October 27, 2005
Starring: Ken Stott, Nick Moran, Kate Ashfield, Jack Dee, Paul Kaye, Dominic Monaghan, Linda Bassett, Elizabeth Berrington, Cavan Clerkin, Louis Dempsey, Glenn Durfort, Tamer Hassan, Rita Ora, ,
Cockney grifter Ken Stott gets more than he bargains for when a routine truck hijack leaves him with two refugee children to take care of.
Seven years. That’s how long ago Lock Stock and Two Smoking Barrels appeared and gave the British film industry another nudge up the food chain. Sadly this meant that every other new British film from then on was a variation on the cockney crime caper, and at first Spivs seems to follow this tried and tested formula. But like one of Jack’s scams, all is not as it appears and we find we have quite a different beast on our hands.
If you can stick out the first twenty minutes of the film, which follows Stott’s Jack and his team of Steve and Jenny (Moran and Ashfield) as they rip off gullible marks and bicker amongst themselves, then you are rewarded with a much darker, more involving story that revolves around two refugee children in a truck who end up fracturing the group dynamic. Jack warns Steve that getting into a relationship with thrill-seeker Jenny is dangerous and will not be tolerated, but when he abandons his partners in crime to find a home for the lost children, his partners decide to go into business for themselves.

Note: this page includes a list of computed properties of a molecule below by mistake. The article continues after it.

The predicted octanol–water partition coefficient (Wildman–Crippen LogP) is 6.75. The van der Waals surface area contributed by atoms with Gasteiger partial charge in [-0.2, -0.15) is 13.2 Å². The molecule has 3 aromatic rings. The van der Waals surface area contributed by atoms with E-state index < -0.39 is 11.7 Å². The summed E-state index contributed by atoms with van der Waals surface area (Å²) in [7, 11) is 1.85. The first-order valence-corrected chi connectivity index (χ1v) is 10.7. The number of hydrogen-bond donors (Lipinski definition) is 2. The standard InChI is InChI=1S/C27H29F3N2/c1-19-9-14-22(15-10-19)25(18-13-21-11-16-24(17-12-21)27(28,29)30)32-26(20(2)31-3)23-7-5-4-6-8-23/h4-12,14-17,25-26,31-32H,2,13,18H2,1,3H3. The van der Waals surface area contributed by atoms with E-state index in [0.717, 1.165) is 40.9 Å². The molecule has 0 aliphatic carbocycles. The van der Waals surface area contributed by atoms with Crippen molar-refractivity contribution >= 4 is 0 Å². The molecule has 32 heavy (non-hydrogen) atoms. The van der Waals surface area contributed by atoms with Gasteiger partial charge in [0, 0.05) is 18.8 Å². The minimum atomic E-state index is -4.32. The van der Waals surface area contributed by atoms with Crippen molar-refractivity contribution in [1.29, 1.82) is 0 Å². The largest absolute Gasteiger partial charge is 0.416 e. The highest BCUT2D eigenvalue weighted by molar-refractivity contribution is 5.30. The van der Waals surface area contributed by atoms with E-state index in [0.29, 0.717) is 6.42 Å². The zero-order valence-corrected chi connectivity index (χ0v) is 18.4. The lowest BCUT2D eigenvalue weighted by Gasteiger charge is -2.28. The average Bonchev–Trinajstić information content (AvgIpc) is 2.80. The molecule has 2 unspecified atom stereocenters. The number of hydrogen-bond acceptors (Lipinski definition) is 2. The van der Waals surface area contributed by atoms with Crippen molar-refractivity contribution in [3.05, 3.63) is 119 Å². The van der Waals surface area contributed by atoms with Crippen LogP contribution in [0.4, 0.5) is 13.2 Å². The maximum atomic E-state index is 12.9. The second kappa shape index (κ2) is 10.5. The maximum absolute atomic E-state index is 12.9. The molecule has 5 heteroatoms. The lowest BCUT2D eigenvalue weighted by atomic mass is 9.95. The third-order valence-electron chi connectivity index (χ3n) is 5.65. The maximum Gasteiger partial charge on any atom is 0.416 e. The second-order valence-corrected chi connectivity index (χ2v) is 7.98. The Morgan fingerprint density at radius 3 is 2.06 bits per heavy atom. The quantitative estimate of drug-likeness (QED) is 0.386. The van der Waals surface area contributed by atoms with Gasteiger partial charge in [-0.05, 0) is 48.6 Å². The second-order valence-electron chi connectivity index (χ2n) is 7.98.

Stott is no stranger to dark characters after his excellent work on TV series The Vice and, once you get used to him talking like Bob Hoskins, here he delivers a wonderfully layered performance that flits from cheeky geezer to heartless monster and everything in-between whilst somehow still keeping us engaged with the character. He’s helped by the great child actors who, refreshingly, aren’t your typical doe-eyed Bambis, and like Stott they earn your respect through the course of the story. In comparison, Moran and Ashfield’s characters are one-dimensional (but there’s even a decent resolution for this), and the less said about Dominic Monaghan’s brain-splittingly annoying character “Goat” the better, although seeing Merry from Lord of the Rings curse explosively as he receives a kick to the family jewels does hold a certain amusement value.
The direction is refreshingly low-key, allowing us to follow the characters rather than have flashy MTV visuals giving you a headache, but the flipside of this is that you wonder why Spivs was a movie and not a one-off TV programme. It certainly would have done better after The Bill than being unfairly listed in the British Gangsta Movie Cliche book of horrors. If the makers had had the courage to correctly market the film as a low-key drama rather than a trashy cockney larf riot then they might have won, if not a bigger audience, then at least some critical praise. This won’t change your world, and wait for it to turn up on TV, but chances are you’ll end up liking Spivs a lot more than you might have thought thanks to some great performances and a couple of clever surprises.
There’s a cheap but cheerful making of, the misleading trailer and a commentary by director Colin Teague. Amiable.